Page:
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LANSING, Mich. (WOOD) - Majority Republicans passed their version of a budget for the next fiscal year Wednesday, but the process of putting a budget in place is far from over.
The budget process has been much different in the last couple of years, not only in the speed with which the spending plans are dealt, but also the manner. There are two basic bills. One that deals with all of government with the exception of K-12 education. The second deals with schools.
Democrats have complained that Republicans have not dealt with important issues -- particularly education -- in an effective way.
Both sides know that the House's approval of a proposal was only the next step in reaching an agreement.
"Certainly, the process isn't over. We know that the Senate as their own version. The governor has his own version," said Rep. Joe Haveman (R-Holland), the chair of the House Appropriations Committee.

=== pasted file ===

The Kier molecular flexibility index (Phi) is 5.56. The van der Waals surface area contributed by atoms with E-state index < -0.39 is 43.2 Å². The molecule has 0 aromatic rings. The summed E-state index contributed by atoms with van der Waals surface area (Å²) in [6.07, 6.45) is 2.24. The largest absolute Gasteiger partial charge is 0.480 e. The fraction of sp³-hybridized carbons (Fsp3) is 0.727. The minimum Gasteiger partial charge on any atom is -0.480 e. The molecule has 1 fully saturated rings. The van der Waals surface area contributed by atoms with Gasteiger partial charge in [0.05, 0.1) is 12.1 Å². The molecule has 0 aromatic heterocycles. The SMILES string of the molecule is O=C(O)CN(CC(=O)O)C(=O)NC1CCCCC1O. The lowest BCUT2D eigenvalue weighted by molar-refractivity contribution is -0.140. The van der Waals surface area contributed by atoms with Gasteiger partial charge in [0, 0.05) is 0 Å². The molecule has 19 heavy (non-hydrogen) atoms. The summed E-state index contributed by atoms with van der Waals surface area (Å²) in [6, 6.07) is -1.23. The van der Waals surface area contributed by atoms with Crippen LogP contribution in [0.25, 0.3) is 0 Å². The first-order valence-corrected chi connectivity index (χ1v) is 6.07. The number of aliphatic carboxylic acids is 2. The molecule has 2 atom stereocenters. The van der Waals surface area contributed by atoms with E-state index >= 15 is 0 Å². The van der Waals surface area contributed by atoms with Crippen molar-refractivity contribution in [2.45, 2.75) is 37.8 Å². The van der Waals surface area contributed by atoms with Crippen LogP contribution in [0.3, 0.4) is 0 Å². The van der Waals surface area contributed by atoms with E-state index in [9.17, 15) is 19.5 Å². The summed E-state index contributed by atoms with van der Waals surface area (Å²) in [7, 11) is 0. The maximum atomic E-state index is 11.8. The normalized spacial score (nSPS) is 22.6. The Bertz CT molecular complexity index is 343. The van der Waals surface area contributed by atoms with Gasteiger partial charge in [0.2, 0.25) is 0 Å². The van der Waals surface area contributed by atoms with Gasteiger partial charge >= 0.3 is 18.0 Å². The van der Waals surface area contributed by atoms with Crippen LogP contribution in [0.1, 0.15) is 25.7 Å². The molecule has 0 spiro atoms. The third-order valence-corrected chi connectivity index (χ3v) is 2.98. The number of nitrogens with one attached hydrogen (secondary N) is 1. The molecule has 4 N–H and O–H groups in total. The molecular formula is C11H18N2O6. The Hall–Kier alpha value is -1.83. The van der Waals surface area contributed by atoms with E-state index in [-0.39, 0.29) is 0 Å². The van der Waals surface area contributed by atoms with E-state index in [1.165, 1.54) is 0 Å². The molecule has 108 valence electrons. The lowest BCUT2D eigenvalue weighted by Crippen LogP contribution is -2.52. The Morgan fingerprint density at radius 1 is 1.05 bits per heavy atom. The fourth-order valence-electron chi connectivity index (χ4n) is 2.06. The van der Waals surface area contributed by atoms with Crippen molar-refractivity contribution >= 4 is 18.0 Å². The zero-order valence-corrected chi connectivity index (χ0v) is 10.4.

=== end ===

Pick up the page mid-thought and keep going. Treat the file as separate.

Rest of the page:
He said the next step will be to come to a compromise among the proposals to move forward with a single budget plan.
Rep. Brandon Dillon (D-Grand Rapids) said he thinks the state needs to reconsider Medicaid expansion and accepting federal health care dollars.
"Right now, I think the budget is not something worthy of support," Dillon said.
What the final agreement looks like is still open to debate. This is currently no solid financing for the governor's $1.2-billion road proposal. Medicaid expansion could be a sticking point.
Finally, virtually all of the budgets will have to be reconciled. That's expected to happen by late next month.
The new fiscal year starts Oct. 1.
Officers from multiple law enforcement agencies worked together Tuesday evening to chase down an alleged van thief, despite slippery roads.
A charity lodge where three people were killed back in September 2013 will likely never open again.
Kalamazoo Township Police are asking for your help in finding a 63-year-old man who told people back in November he was going off to die.